The Derivatives Services Bureau (DSB) set up to create ISINs required for OTC derivatives under Markets in Financial Instruments Directive II (MiFID II) has finalised fees for user contracts running from October 2, 2017 to December 31, 2018. It notes, ‘we are mindful that the smaller than expected number of users contributing to the DSB’s cost recovery results in an increase in individual user fees’.
Explaining the higher than expected user fees, the DSB, a subsidiary of the Association of National Numbering Agencies (ANNA), says a large number of investment firms have subscribed to the DSB’s free data services, which enable OTC ISIN lookups and downloads. Some trading venues, which originally discussed subscribing multiple Multilateral Trading Facilities (MTFs) and Organised Trading Facilities (OTFs) as fee-paying Power Users with the DSB, have so far contracted significantly lower numbers.
User fees recover the DSB overhead costs. The total annual overhead on which the cost-recovery fees were calculated is €9.2 million, which is 4.8% higher than the €8.8 million previously stated. The additional sum reflects development and operating costs identified in Q4 2017 by regulatory imperative and industry requests.
The fee calculation was based on contracts in force as of January 5, 2018 and the user categories those contracts represent (see table below). Excess revenues caused by additional contracts signed after January 5, 2018 will go to defraying user fees for the next contract year.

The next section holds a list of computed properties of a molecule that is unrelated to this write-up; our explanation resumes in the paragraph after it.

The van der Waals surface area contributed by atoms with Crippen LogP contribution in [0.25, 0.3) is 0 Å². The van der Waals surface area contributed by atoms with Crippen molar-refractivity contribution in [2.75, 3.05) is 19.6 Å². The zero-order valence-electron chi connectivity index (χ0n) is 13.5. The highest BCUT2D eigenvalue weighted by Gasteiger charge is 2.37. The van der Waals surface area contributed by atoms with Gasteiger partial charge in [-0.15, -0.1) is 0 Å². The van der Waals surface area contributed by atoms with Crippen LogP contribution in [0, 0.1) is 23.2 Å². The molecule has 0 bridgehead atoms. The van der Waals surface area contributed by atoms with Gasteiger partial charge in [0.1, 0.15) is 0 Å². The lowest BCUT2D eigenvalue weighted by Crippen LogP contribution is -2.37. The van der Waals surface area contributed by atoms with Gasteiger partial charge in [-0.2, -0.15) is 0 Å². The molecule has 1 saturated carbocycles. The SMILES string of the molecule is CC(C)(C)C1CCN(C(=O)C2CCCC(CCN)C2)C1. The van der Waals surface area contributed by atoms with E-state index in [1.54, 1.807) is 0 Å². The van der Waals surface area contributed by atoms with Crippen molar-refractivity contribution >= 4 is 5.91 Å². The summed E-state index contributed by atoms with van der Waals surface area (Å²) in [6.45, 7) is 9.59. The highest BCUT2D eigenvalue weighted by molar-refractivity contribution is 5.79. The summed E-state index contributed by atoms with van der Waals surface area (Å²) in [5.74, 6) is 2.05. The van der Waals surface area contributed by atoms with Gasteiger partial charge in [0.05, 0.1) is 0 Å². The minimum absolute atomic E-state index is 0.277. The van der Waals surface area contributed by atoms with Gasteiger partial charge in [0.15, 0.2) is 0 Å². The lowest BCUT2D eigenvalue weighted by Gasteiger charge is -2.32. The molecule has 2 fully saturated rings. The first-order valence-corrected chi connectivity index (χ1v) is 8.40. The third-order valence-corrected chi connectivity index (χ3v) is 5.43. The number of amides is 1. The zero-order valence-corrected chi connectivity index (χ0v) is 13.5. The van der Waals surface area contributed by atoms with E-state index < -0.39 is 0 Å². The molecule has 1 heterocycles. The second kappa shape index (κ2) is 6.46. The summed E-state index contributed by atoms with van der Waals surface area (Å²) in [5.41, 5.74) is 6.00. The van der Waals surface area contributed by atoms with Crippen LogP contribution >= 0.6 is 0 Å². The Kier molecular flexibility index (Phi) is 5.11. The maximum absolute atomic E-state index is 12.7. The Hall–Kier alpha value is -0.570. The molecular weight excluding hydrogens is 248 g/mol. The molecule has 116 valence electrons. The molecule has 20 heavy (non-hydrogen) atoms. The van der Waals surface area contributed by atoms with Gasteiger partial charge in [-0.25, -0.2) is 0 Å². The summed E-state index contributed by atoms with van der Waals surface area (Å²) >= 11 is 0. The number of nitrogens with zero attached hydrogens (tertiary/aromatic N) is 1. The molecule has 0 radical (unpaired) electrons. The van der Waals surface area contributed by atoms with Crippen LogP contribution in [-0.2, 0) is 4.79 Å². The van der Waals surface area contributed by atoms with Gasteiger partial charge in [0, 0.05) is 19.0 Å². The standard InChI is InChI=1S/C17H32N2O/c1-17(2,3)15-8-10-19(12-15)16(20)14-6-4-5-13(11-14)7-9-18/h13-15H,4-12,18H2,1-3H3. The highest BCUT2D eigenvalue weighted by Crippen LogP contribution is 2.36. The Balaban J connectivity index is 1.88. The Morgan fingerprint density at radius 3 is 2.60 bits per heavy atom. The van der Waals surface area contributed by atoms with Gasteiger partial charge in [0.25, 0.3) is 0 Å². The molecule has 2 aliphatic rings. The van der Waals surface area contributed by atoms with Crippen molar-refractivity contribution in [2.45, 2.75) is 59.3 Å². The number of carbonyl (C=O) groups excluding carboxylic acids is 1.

The difference between the preliminary annual fees compared to the final annual fees are as follows:
|User type||Contracted firms 5 Jan 2018||Preliminary annual fees||Final annual fees|
The current proportion of cost-recovery payments by business sector is as follows:
|Sector||#Firms||Total Value||%Cost Recovery|
|Other sectors including Asset Management and Data Management||15||€1,243,500||13%|
Adding to the comment above about the increase in individual user fees, Emma Kalliomaki, DSB managing director, says: “We believe that all the user numbers will continue to grow. We are continuing to receive new inquiries for the DSB paid-for services from firms that are just realising they will be creating OTC ISINs, and we expect new users with the increase in systematic internalisers later in the year.”
On cost-recovery payments by business sector, she says: “The proportionately higher participation of banks, relative to trading venues in the cost recovery, validates the design of the OTC-ISIN as internally useful for business operations beyond satisfying reference data reporting obligations under MiFID II. In 2018, we will continue our collaborations with industry to ensure the DSB receives appropriate guidance on industry’s evolving needs.”
Later this year, the DSB will reopen the fee model consultation with the industry. The objective will be to refine the cost-recovery model for 2019, considering the data and usage patterns established in 2018.